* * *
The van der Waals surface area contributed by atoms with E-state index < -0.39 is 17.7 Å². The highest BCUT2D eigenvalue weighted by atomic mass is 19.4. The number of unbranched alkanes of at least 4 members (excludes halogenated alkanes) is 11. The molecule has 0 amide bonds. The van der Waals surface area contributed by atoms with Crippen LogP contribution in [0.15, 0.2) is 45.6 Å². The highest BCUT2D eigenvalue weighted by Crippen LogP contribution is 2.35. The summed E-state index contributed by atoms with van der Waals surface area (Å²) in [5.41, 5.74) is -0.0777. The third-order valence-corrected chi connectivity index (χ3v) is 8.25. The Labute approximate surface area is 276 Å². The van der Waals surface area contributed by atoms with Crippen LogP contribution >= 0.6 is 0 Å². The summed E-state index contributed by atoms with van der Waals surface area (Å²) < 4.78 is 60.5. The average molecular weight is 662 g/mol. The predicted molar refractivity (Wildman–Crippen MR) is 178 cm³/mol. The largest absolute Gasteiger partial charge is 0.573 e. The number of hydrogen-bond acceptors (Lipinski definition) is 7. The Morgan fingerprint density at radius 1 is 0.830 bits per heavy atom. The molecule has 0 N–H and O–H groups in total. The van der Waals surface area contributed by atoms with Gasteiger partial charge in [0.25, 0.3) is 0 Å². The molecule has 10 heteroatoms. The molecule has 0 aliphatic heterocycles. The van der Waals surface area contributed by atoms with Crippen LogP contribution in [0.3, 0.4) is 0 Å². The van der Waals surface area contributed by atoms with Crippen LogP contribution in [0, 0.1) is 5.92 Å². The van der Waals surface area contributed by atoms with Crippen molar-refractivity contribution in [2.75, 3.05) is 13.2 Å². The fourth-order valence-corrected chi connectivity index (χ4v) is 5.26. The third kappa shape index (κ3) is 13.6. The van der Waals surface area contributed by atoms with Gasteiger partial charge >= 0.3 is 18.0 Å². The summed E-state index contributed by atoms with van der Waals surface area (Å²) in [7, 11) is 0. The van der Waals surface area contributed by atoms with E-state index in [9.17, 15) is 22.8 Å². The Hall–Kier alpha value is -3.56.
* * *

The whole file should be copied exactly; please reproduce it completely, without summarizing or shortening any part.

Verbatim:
The van der Waals surface area contributed by atoms with E-state index < -0.39 is 17.7 Å². The highest BCUT2D eigenvalue weighted by atomic mass is 19.4. The number of unbranched alkanes of at least 4 members (excludes halogenated alkanes) is 11. The molecule has 0 amide bonds. The van der Waals surface area contributed by atoms with Crippen LogP contribution in [0.15, 0.2) is 45.6 Å². The highest BCUT2D eigenvalue weighted by Crippen LogP contribution is 2.35. The summed E-state index contributed by atoms with van der Waals surface area (Å²) in [5.41, 5.74) is -0.0777. The third-order valence-corrected chi connectivity index (χ3v) is 8.25. The Labute approximate surface area is 276 Å². The van der Waals surface area contributed by atoms with Crippen LogP contribution >= 0.6 is 0 Å². The summed E-state index contributed by atoms with van der Waals surface area (Å²) < 4.78 is 60.5. The average molecular weight is 662 g/mol. The predicted molar refractivity (Wildman–Crippen MR) is 178 cm³/mol. The largest absolute Gasteiger partial charge is 0.573 e. The number of hydrogen-bond acceptors (Lipinski definition) is 7. The Morgan fingerprint density at radius 1 is 0.830 bits per heavy atom. The molecule has 0 N–H and O–H groups in total. The van der Waals surface area contributed by atoms with Gasteiger partial charge in [0.25, 0.3) is 0 Å². The molecule has 10 heteroatoms. The molecule has 0 aliphatic heterocycles. The van der Waals surface area contributed by atoms with Crippen LogP contribution in [0.3, 0.4) is 0 Å². The van der Waals surface area contributed by atoms with Crippen LogP contribution in [0, 0.1) is 5.92 Å². The van der Waals surface area contributed by atoms with Crippen molar-refractivity contribution in [2.75, 3.05) is 13.2 Å². The fourth-order valence-corrected chi connectivity index (χ4v) is 5.26. The third kappa shape index (κ3) is 13.6. The van der Waals surface area contributed by atoms with Gasteiger partial charge >= 0.3 is 18.0 Å². The summed E-state index contributed by atoms with van der Waals surface area (Å²) in [7, 11) is 0. The van der Waals surface area contributed by atoms with E-state index in [9.17, 15) is 22.8 Å². The Hall–Kier alpha value is -3.56.